-PUBLISHER'S WEEKLY (STARRED REVIEW)
In her take on the election of 1800, historian Dunn
(co-author with James MacGregor Burns of The Three Roosevelts,
etc. also offers a dramatic account of the nation's struggle to
establish political legitimacy, but with a sharper emphasis on the
triumph of Jefferson and his populist ideals. As the 19th century
dawned, Dunn explains, the war for independence may have been over,
but the true outcome of the American Revolution was still very much
in doubt. The choices in 1800 election could not have been starker:
Federalist Adams championed the need for a strong central government
that would forge an image of honor and national unity. The Republican
Jefferson prized the rights of individuals to criticize their government
and viewed the Federalist vision as a dangerous slide into monarchy
and a reversal of the Revolution's ideals. Like Ferling, Dunn does
a superb job of recounting the campaign, its cast of characters,
and the election's bizarre conclusion in Congress. That tense standoff
could have plunged the country into a disastrous armed conflict,
Dunn explains, but instead cemented the legitimacy of peaceful,
if not smooth, transfers of power. What sets Dunn's effort apart,
however, is her earnest portrait of Jefferson, and his ideals. While
careful to acknowledge his "blind spots" and internal
conflicts, Dunn eloquently illustrated that it was Jefferson's faith
in the ideals of the Revolution that galvanized in our nation "the
legacy of a political culture energized by the creative conflict
of opposing parties."
Read the review in the Houston Chronicle:
The San Jose Mercury News
September 5, 2004
A lively view of Founding Fathers in political fray
by Charles Matthews
"I always consider the whole nation as my children,
but they have almost all proved undutiful to me," grumbled
John Adams. We've forgotten that the attitude some of the Founding
Fathers had toward the country was less paternal than paternalistic:
Father knows best and don't talk back!
As Susan Dunn puts it, "As far as the governing
elite was concerned, it was understood that some Americans -- the
fathers -- would pilot society, as they piloted their families,
while other Americans -- the wives, the children, the 'people' --
would sit in the back of the boat, obediently rowing."
Dunn's new book, "Jefferson's Second Revolution,"
is lively, highly readable account of how the deadlocked election
of 1800 helped give voice to some of those "other Americans,"
creating noisy conflict of parties and factions that we now accept
as fundamental to democracy.
George Washington, for one, thought political parties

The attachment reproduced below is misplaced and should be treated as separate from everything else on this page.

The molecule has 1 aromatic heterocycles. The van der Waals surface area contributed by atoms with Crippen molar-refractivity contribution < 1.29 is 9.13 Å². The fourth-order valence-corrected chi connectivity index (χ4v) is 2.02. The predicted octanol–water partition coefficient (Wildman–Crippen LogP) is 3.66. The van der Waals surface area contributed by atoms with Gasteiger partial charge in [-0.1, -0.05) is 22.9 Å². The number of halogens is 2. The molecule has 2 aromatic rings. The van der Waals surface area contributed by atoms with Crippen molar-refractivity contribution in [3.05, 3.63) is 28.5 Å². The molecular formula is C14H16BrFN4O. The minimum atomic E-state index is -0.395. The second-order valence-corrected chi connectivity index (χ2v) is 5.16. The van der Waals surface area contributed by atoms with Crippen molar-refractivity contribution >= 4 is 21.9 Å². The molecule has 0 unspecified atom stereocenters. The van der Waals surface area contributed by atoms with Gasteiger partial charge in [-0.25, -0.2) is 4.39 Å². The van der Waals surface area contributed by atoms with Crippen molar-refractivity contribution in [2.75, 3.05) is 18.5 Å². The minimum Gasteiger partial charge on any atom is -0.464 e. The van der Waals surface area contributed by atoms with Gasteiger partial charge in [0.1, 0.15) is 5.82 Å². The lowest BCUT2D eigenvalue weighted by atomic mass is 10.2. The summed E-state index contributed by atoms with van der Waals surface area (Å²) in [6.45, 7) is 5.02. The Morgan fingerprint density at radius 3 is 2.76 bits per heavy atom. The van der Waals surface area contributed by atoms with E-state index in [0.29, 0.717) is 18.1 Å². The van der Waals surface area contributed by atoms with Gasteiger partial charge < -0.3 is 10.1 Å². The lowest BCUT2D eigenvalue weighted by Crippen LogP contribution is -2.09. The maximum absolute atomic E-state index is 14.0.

a bad thing: "potent engines, by which cunning, ambitious,
and unprincipled men will be enabled to subvert the Power of the
People, to usurp for themselves the reins of Government."
And there was nothing about parties in the Constitution,
with the result that it was possible to a president and a vice president
who had radically differing views, as happened in 1796, when Adams
became the president and the runner-up, Thomas Jefferson, the vice
Jefferson was a strong opponent of the Sedition Acts
that clamped down on political dissent during the Adams administration.
The acts helped drive a wedge between the nascent political parties
Federalists -- to which Adams belonged, though a bit reluctantly
-- and Jefferson's Republican.
In 1800, Adams and Jefferson ran against each other
again, but though Adams was defeated, the election was thrown into
the House of Representatives by an Electoral College tie between
Jefferson and Aaron Burr. And as the country worked its way out
of this predicament it became clear that political parties, with
their ability to weld at least a semblance of unity out of a crowd
of conflicting voices, had a role to play in American government.
But the emergence of parties also created -- or at
least exacerbated -- the climate of name-calling and mudslinging
that persists today. Jefferson, who rarely set foot in a church,
was denounced an atheist. Adams was denounced for monarchical ambitions.
And in the most extreme instance, the bad blood between Burr and
Alexander Hamilton proved lethal.
Dunn, who teaches at Williams College in Massachusetts,
has a gift for telling the complex story of a sea change in American
politics, giving it real immediacy and making it at least as interesting
(and sometimes more than) the current partisan conflicts that welter
around us. Adams, Jefferson, Hamilton, Burr and others stand before
us in these pages as political animals, not as marble icons.